Wealthy investors say the last year was tough for them financially, and they aren’t entirely optimistic about the next 12 months, according to a new study.

Less than 40 percent of ultra-high-net-worth investors, with between $5 million and $25 million in investable assets, believe they are better off today than they were one year ago, according to Financial Behaviors and the Investor’s Mindset, the latest report from analysts at Chicago-based Spectrem Group. 

Less than half of the ultra-high-net-worth investors surveyed believe that their financial situation will improve over the next 12 months. Investors with more than $100,000 in net worth list the political environment as their top concern, according to Spectrem.

Within wealthy and affluent households, finances are a family affair.

Most ultra-high-net-worth investors, 59 percent, pool all their finances with a spouse or a partner, while another 28 percent pool most of their finances while each spouse also maintains their own individual accounts. Only four percent of such households do not mingle their finances at all.

The ultra-high-net-worth respondents seem to be in accord with their spouses, claiming that they are more than 83 percent in agreement with their partner on financial matters, according to the survey.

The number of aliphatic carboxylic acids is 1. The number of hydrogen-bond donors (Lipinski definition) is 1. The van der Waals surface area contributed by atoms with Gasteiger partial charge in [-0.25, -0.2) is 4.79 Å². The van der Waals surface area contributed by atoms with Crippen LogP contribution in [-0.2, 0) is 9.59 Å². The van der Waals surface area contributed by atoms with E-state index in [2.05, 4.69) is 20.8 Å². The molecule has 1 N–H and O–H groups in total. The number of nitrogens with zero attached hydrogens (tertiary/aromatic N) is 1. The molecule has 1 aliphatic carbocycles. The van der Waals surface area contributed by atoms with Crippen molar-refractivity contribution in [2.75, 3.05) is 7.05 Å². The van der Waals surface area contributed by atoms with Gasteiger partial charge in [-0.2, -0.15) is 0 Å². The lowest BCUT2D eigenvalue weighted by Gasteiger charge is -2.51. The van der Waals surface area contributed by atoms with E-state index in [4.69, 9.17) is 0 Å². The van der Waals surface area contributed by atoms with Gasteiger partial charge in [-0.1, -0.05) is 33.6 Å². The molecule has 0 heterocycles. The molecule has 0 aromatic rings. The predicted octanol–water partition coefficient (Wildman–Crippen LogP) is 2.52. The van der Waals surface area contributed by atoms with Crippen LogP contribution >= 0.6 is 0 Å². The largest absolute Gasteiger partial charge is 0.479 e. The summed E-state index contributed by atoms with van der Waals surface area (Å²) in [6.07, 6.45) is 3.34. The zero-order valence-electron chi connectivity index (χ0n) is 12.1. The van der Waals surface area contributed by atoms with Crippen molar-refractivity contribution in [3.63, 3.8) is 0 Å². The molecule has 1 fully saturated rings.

Among millionaires with between $1 million and $5 million, 61 percent said they pool all of their household finances, while 65 percent of the mass affluent with investible assets between $100,000 to $1 million reported the same.

However, among the less affluent, the level of spousal agreement drops. Millionaires rate the agreement of spouses or partners in a household at 81 percent, while mass affluent investors rate it at 78 percent. The researchers found that the level of agreement among household members increases with age, from a relatively low 67 percent among millennials aged 35 and younger to a high of 87 percent among the World War II generation, aged 71 and older.

More than half of the millionaires believe that their children are better investors than they are, according to Spectrem.

Spectrem found that younger affluent and wealthy investors are concentrating on building their own businesses to grow their wealth. According to the research, millionaire investors are more likely to work for themselves and to focus on their personal businesses than the less affluent.